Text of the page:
Samantha Pluth: I want to add another note. When you’re vulnerable, you’re inviting people to care for you, and if there’s anything I’ve seen, like our CEO is constantly vulnerable in a really powerful way. He recently led a fireside chat and second question he chose to answer was, do you think you’re the right CEO for the company at this time? That was like, an, “Oh, you’re going to take that question?” and he answered it gracefully. He was honest. There are things that he’s still learning, but he truly believes that he can lead us, and he’s doing everything he can, and he’s constantly getting feedback. Vulnerability and feedback tie into each other, and I think that’s garnered a lot more respect because he’s doing that.

Rachel Jones: I love this idea of vulnerability as a power move because I think, yeah, when people think about vulnerability, it is very much like this, “Oh, here’s how I’m feeling. I’m sorry, don’t hurt me.” But it actually really is powerful and direct to say, like, “Hey, here’s how I’m feeling. Here’s what I need. Let’s be clear about this and move forward.” I think that’s a really empowering way to frame this conversation.

Sukrutha Bhadouria: Yeah. I like how they both have like different ways to talk about vulnerability, especially when Samantha’s talking about how her CEO is vulnerable, but in such a powerful way. I think that’s really, really interesting to me. You know, when you’re tying the word powerful with vulnerability, to me, I think if you can strike that balance, that when it doesn’t put you in a situation where it may work against you. So I wonder what it’s taken for the CEO to get to that point where, you know, they can actually be strong and powerful while being vulnerable at the same time. What did you think, Gretchen?

Gretchen DeKnikker: Well, I mean I think what is attractive to Samantha about that and many, many, I’m sure other people at the company, is that it shows a level of humbleness and you can be humble and admit like “I’m not the best at this and I’m not the best at that. But we’re kind of working on here as a company, the direction that we’re going. And here’s why I think I do have some skills to be leading right now.”

Gretchen DeKnikker: But to just talk about the ways that… I mean there’s no perfect CEO for any company, but I think the fact that he’s humble enough to even take the question, I think is what really builds that trust and definitely loyalty to you as a leader.

Angie Chang: When I first heard that quote, I was like, of course the CEO’s going to be vulnerable. And then I realized that not all CEOs are vulnerable. So maybe it is setting the tone from the top, where if you are a CEO that is vulnerable, you are giving permission and creating a safe space for other people in your company to be vulnerable as well.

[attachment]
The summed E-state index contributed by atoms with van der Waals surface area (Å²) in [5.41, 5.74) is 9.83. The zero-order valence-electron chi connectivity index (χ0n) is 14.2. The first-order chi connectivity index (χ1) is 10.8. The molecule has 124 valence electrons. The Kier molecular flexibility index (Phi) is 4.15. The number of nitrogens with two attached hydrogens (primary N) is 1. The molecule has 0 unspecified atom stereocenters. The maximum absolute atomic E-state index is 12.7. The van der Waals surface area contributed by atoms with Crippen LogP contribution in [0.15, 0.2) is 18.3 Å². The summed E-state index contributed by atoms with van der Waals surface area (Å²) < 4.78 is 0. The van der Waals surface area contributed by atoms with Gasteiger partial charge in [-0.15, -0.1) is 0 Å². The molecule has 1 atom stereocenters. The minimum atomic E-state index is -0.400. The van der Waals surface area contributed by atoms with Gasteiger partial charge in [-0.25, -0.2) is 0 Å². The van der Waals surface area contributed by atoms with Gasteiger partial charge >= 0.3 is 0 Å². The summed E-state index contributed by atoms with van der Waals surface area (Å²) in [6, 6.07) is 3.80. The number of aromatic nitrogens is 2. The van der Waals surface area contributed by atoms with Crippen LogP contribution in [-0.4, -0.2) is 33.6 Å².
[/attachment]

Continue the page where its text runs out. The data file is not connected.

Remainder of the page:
Gretchen DeKnikker: I mean, I think if you have a blustery wind bag CEO, then you’re going to have a blustery wind bag management team, right? And that’s going to be your marketing style and whatever. And if you have a very transparent leader, you’re going to see that within the organization also.

Angie Chang: I was just trying to imagine, like the girl geek who was in the first decade of her career trying to come to a place where, like she can be, feel comfortable saying things and being vulnerable as opposed to the CEO.

Gretchen DeKnikker: I don’t know. I didn’t figure it out until I was 40, and then only because I was just at such a point that I had no other choice than to.

Sukrutha Bhadouria: That’s usually how it happens. You know? Because, you aren’t taught to be… You’re not born with the ideal leadership and management style, right? You pick it up based on what you think is effective and which is why you suck when you start.

Gretchen DeKnikker: Yeah. Because you manage everyone the way that you would want to be managed, which is not the way other people want to be managed, generally.

Sukrutha Bhadouria: Yeah. Or you are trying to control the situation when you know you can do things faster, right? There’s that other problem, too.

Gretchen DeKnikker: Yeah.

Sukrutha Bhadouria: And so just like giving up control and letting people fail and then being open to improvement yourself, all of that only happens when you literally have no choice.

Gretchen DeKnikker: Yeah, so what I would say, to answer your question, Angie, is what I realized when I finally gave in or gave up or whatever it was that happened, was they were just waiting to help. The team was right there, just waiting for me to say, “Come on in. Let’s all work on this together.” Right?

Rachel Jones: Also coming back to your question, Angie, a lot of an early career person being able to be vulnerable depends on having CEOs model this behavior and having managers create these kind of environments that allow for people to be vulnerable.

Sukrutha Bhadouria: Colleen Bashar spoke about the importance of creating an atmosphere for vulnerability during our 2019 Elevate virtual conference.